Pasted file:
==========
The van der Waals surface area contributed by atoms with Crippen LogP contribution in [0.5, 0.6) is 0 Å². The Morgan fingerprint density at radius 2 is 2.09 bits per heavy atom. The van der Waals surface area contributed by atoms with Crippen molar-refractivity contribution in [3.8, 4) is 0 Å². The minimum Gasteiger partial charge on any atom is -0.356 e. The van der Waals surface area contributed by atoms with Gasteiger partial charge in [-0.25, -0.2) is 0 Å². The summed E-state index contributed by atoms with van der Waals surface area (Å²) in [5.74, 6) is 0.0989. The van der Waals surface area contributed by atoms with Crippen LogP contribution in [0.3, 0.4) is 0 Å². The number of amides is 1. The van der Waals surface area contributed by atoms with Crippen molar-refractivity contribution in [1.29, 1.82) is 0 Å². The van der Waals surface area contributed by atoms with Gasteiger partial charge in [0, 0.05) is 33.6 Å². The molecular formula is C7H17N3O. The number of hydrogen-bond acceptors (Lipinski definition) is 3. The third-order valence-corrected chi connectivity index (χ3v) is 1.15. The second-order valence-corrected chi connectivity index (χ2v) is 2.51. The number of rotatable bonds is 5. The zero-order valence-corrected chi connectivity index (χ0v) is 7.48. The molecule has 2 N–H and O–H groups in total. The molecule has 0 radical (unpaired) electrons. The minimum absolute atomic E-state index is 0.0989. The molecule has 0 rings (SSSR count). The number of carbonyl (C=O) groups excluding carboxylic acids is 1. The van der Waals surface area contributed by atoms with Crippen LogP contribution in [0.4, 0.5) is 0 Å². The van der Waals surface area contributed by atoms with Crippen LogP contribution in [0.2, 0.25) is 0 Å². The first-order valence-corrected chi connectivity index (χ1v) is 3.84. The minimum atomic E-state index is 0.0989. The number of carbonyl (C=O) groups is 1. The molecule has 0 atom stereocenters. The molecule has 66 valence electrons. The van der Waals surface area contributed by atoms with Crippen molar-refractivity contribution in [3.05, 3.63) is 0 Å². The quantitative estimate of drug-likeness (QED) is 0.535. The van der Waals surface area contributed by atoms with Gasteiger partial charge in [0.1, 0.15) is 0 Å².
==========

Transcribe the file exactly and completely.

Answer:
The van der Waals surface area contributed by atoms with Crippen LogP contribution in [0.5, 0.6) is 0 Å². The Morgan fingerprint density at radius 2 is 2.09 bits per heavy atom. The van der Waals surface area contributed by atoms with Crippen molar-refractivity contribution in [3.8, 4) is 0 Å². The minimum Gasteiger partial charge on any atom is -0.356 e. The van der Waals surface area contributed by atoms with Gasteiger partial charge in [-0.25, -0.2) is 0 Å². The summed E-state index contributed by atoms with van der Waals surface area (Å²) in [5.74, 6) is 0.0989. The van der Waals surface area contributed by atoms with Crippen LogP contribution in [0.3, 0.4) is 0 Å². The number of amides is 1. The van der Waals surface area contributed by atoms with Crippen molar-refractivity contribution in [1.29, 1.82) is 0 Å². The van der Waals surface area contributed by atoms with Gasteiger partial charge in [0, 0.05) is 33.6 Å². The molecular formula is C7H17N3O. The number of hydrogen-bond acceptors (Lipinski definition) is 3. The third-order valence-corrected chi connectivity index (χ3v) is 1.15. The second-order valence-corrected chi connectivity index (χ2v) is 2.51. The number of rotatable bonds is 5. The zero-order valence-corrected chi connectivity index (χ0v) is 7.48. The molecule has 2 N–H and O–H groups in total. The molecule has 0 radical (unpaired) electrons. The minimum absolute atomic E-state index is 0.0989. The molecule has 0 rings (SSSR count). The number of carbonyl (C=O) groups excluding carboxylic acids is 1. The van der Waals surface area contributed by atoms with Crippen LogP contribution in [0.4, 0.5) is 0 Å². The van der Waals surface area contributed by atoms with Crippen LogP contribution in [0.2, 0.25) is 0 Å². The first-order valence-corrected chi connectivity index (χ1v) is 3.84. The minimum atomic E-state index is 0.0989. The number of carbonyl (C=O) groups is 1. The molecule has 0 atom stereocenters. The molecule has 66 valence electrons. The van der Waals surface area contributed by atoms with Crippen molar-refractivity contribution in [3.05, 3.63) is 0 Å². The quantitative estimate of drug-likeness (QED) is 0.535. The van der Waals surface area contributed by atoms with Gasteiger partial charge in [0.1, 0.15) is 0 Å².